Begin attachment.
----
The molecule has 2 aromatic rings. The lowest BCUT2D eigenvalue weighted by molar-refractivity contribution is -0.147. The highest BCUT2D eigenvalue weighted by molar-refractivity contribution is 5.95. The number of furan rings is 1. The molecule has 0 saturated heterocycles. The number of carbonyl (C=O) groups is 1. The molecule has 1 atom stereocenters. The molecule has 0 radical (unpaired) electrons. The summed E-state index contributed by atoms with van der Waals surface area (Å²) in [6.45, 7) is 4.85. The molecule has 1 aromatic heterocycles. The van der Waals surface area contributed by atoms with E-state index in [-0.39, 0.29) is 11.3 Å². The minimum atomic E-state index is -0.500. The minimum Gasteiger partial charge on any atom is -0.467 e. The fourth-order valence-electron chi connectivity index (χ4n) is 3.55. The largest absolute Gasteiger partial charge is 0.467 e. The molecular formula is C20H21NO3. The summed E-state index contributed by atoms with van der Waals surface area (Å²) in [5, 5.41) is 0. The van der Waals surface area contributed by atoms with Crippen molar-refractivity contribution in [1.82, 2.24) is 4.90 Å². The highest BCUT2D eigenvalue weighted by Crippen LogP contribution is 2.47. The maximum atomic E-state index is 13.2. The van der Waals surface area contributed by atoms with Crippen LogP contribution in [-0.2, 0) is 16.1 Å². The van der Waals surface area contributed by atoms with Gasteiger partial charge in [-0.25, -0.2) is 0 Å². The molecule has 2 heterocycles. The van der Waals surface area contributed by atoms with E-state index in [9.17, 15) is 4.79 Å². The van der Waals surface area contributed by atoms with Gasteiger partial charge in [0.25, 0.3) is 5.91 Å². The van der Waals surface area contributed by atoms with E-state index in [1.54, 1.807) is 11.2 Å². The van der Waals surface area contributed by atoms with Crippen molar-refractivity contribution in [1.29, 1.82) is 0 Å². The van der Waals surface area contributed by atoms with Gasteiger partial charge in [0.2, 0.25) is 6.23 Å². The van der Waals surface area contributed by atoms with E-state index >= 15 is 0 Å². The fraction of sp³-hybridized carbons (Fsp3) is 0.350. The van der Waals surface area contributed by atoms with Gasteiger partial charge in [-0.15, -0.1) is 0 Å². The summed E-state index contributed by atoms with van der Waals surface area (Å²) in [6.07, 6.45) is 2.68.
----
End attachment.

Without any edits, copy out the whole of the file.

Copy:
The molecule has 2 aromatic rings. The lowest BCUT2D eigenvalue weighted by molar-refractivity contribution is -0.147. The highest BCUT2D eigenvalue weighted by molar-refractivity contribution is 5.95. The number of furan rings is 1. The molecule has 0 saturated heterocycles. The number of carbonyl (C=O) groups is 1. The molecule has 1 atom stereocenters. The molecule has 0 radical (unpaired) electrons. The summed E-state index contributed by atoms with van der Waals surface area (Å²) in [6.45, 7) is 4.85. The molecule has 1 aromatic heterocycles. The van der Waals surface area contributed by atoms with E-state index in [-0.39, 0.29) is 11.3 Å². The minimum atomic E-state index is -0.500. The minimum Gasteiger partial charge on any atom is -0.467 e. The fourth-order valence-electron chi connectivity index (χ4n) is 3.55. The largest absolute Gasteiger partial charge is 0.467 e. The molecular formula is C20H21NO3. The summed E-state index contributed by atoms with van der Waals surface area (Å²) in [5, 5.41) is 0. The van der Waals surface area contributed by atoms with Crippen molar-refractivity contribution in [1.82, 2.24) is 4.90 Å². The highest BCUT2D eigenvalue weighted by Crippen LogP contribution is 2.47. The maximum atomic E-state index is 13.2. The van der Waals surface area contributed by atoms with Crippen LogP contribution in [-0.2, 0) is 16.1 Å². The van der Waals surface area contributed by atoms with Gasteiger partial charge in [-0.25, -0.2) is 0 Å². The molecule has 2 heterocycles. The van der Waals surface area contributed by atoms with E-state index in [9.17, 15) is 4.79 Å². The van der Waals surface area contributed by atoms with Gasteiger partial charge in [0.25, 0.3) is 5.91 Å². The van der Waals surface area contributed by atoms with E-state index in [1.54, 1.807) is 11.2 Å². The van der Waals surface area contributed by atoms with Crippen molar-refractivity contribution in [1.29, 1.82) is 0 Å². The van der Waals surface area contributed by atoms with Gasteiger partial charge in [0.2, 0.25) is 6.23 Å². The van der Waals surface area contributed by atoms with E-state index >= 15 is 0 Å². The fraction of sp³-hybridized carbons (Fsp3) is 0.350. The van der Waals surface area contributed by atoms with Gasteiger partial charge in [-0.15, -0.1) is 0 Å². The summed E-state index contributed by atoms with van der Waals surface area (Å²) in [6.07, 6.45) is 2.68.